Comas are a medical phenomenon often associated with profound tragedy, where individuals find themselves in an unconscious state, seemingly cut off from the world around them. The inability to communicate or respond to loved ones’ voices and the physical world is heart-wrenching for families and a profound challenge for medical professionals.
But there may be hope on the horizon. Scientists, per The Washington Post, have made progress in identifying cognitive motor dissociation (CMD) in patients with brain injuries using routine structural magnetic resonance imaging (MRI).
What is a coma?
According to the Mayo Clinic, a coma is “a state of prolonged loss of consciousness. It can have a variety of causes, including traumatic head injury, stroke, brain tumor, or drug or alcohol intoxication. A coma may even be caused by an underlying illness, such as diabetes or an infection.”
Coma is a medical emergency, and immediate action is required to save a person’s life and brain function. Healthcare providers conduct blood tests and brain scans to determine the cause of the coma for appropriate treatment. Comas are typically short-lived, lasting no more than a few weeks. Extended unconsciousness may lead to a persistent vegetative state or brain death.
How does a coma differ from other vegetative states?
A coma, a persistent vegetative state, and brain death, are distinct conditions, despite some similarities:
|Coma||Persistent Vegetative State||Brain death|
|● The individual is in a deep state of unconsciousness, unable to respond to stimuli or exhibit signs of awareness. |
● Typically short-term, lasting for a few weeks at most.
● The brain’s activity is significantly depressed.
|● The individual displays periods of wakefulness but lacks awareness and the ability to respond to their surroundings. |
● Can last for an extended period, often months or years.
● The brain activity may show periods of wakefulness, but it lacks higher cognitive function.
|● The individual is in a complete and irreversible loss of brain function, including brainstem function. |
● A state of total and permanent unconsciousness with no chance of recovery.
● Legally and medically considered death.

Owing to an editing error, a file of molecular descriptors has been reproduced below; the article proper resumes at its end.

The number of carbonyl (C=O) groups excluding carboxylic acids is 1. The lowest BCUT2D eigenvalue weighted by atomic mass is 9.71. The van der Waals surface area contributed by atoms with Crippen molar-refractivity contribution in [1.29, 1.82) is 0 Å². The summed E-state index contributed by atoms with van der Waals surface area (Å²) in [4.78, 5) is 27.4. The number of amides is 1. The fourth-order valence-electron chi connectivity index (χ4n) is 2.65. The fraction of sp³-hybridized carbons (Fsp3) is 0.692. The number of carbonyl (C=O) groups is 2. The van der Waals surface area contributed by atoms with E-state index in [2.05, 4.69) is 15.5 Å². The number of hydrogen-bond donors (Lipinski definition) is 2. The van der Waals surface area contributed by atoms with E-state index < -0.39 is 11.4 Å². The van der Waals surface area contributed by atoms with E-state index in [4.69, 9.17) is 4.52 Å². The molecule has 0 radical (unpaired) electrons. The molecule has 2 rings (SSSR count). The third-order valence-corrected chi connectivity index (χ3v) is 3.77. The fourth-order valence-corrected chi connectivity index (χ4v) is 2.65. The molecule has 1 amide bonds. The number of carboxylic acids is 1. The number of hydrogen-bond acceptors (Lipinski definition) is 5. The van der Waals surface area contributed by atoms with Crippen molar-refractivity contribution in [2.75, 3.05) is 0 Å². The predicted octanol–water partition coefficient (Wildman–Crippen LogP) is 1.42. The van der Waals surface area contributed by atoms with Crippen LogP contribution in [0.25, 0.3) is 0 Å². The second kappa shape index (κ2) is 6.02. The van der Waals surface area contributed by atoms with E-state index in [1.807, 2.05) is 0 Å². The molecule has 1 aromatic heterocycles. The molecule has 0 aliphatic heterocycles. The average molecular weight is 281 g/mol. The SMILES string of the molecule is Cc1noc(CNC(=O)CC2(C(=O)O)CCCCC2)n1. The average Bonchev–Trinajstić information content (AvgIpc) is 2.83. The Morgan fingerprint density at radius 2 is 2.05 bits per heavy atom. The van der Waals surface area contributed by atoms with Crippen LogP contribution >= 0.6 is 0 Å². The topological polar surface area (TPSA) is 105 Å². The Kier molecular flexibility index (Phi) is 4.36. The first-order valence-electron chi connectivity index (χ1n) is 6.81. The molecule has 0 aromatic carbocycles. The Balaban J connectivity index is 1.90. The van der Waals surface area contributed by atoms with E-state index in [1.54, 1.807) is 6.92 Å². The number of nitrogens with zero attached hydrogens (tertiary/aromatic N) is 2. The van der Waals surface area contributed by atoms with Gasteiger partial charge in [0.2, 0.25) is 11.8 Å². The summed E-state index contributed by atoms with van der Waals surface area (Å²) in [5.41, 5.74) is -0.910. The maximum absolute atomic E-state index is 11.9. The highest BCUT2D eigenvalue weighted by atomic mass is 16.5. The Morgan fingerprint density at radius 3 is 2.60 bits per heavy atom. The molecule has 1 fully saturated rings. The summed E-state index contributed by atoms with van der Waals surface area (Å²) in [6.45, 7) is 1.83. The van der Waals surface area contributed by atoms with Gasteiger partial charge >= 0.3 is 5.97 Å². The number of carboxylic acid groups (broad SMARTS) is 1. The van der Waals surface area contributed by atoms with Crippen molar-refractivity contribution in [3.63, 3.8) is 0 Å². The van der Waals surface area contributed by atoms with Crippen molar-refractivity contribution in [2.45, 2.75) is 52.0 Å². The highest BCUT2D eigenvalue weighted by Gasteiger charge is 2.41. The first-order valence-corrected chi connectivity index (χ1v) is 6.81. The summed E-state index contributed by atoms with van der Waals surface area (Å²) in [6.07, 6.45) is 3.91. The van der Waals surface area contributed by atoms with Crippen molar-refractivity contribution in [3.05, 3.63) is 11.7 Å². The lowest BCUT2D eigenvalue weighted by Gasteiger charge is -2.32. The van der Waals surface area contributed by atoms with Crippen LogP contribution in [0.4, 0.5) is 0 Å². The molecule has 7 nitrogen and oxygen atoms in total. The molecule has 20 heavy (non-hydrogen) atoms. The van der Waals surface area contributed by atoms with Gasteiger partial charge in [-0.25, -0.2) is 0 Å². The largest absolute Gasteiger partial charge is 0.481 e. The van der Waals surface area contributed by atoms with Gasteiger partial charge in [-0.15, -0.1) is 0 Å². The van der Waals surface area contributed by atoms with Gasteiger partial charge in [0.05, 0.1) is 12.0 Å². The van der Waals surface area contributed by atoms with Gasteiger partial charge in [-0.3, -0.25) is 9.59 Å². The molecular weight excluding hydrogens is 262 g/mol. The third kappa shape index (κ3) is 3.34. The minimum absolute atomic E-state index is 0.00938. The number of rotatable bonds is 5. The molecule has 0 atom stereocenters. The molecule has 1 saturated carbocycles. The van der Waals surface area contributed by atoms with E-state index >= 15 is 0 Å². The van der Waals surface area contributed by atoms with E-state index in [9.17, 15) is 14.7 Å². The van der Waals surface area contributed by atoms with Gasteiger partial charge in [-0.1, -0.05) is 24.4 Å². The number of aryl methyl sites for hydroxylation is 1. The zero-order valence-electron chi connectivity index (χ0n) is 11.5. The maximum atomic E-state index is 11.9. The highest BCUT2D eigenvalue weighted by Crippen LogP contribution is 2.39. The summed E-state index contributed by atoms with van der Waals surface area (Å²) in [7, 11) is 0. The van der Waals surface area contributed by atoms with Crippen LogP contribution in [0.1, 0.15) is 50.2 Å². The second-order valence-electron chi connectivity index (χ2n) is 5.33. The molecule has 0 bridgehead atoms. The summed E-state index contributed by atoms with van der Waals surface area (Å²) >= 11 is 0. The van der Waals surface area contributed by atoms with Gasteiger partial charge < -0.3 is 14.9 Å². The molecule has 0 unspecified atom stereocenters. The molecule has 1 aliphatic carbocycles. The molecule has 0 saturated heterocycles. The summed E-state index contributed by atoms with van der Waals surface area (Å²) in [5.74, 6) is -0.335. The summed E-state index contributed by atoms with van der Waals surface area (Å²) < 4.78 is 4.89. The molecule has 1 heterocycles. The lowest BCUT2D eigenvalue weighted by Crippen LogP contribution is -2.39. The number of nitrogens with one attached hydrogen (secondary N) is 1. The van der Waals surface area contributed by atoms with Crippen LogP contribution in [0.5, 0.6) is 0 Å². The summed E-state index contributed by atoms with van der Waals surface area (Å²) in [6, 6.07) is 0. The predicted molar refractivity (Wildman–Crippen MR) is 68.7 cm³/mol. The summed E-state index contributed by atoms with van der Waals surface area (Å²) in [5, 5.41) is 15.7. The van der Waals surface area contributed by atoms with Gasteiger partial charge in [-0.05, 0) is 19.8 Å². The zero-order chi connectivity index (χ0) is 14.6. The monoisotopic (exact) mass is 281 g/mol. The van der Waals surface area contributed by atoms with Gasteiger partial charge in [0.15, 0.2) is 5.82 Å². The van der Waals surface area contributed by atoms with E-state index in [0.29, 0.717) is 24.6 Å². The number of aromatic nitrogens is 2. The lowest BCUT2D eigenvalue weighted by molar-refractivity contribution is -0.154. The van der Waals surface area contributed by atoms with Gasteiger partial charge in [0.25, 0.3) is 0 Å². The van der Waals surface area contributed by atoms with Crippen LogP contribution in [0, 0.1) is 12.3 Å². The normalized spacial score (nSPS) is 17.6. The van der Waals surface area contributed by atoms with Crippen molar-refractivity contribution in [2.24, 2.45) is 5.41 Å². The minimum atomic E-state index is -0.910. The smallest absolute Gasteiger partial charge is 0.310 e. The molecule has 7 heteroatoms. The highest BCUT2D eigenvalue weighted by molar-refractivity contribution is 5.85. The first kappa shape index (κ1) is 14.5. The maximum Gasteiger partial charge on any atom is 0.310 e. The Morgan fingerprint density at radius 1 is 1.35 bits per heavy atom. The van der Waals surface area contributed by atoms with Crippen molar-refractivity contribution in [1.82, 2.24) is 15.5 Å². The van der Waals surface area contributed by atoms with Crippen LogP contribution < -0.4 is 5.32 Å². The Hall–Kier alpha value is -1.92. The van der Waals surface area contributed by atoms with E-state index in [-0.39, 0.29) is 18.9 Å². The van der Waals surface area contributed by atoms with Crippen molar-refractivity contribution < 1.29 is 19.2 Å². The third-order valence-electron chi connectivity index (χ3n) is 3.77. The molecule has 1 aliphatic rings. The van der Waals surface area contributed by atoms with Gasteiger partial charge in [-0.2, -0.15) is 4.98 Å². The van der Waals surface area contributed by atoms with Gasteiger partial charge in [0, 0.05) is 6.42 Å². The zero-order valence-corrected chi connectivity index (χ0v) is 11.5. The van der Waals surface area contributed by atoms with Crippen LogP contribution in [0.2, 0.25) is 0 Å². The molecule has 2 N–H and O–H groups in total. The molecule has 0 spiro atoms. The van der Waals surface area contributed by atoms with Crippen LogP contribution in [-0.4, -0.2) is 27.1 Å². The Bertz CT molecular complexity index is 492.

What is cognitive motor dissociation?
CMD is a condition where patients may appear comatose but are conscious and processing information, yet they cannot physically respond. Traditional CMD diagnosis requires specialized equipment and expertise, often only available in a few labs worldwide. However, by using structural MRI to look for specific brain lesion patterns unique to CMD patients, this research offers a potential screening tool that could aid in the early identification of CMD. Identifying CMD is crucial for providing better care, as these patients may still have cognitive function and the potential for recovery. In the future, this knowledge could lead to tailored therapies and communication tools for CMD patients.
The CMD test performed on comatose patients primarily involves the use of advanced brain imaging techniques, such as structural magnetic resonance imaging (MRI), to diagnose patients who are in a coma or a similar unresponsive state but may have cognitive function. Here’s how it works:
- Initial assessment: The first step is an initial assessment of the patient’s condition. If a person is in a coma or unresponsive state, healthcare professionals may consider the possibility of CMD.
- Traditional diagnostic methods: Before employing the CMD test, traditional diagnostic methods are often used. These include computed tomography (CT) scans or structural MRI to check for physical brain damage, such as swelling, hemorrhaging, or fluid leaks.
- Electroencephalogram (EEG): An EEG, which involves attaching electrodes to the patient’s scalp, is frequently conducted. This test measures electrical activity in the brain and can provide insights into overall brain health.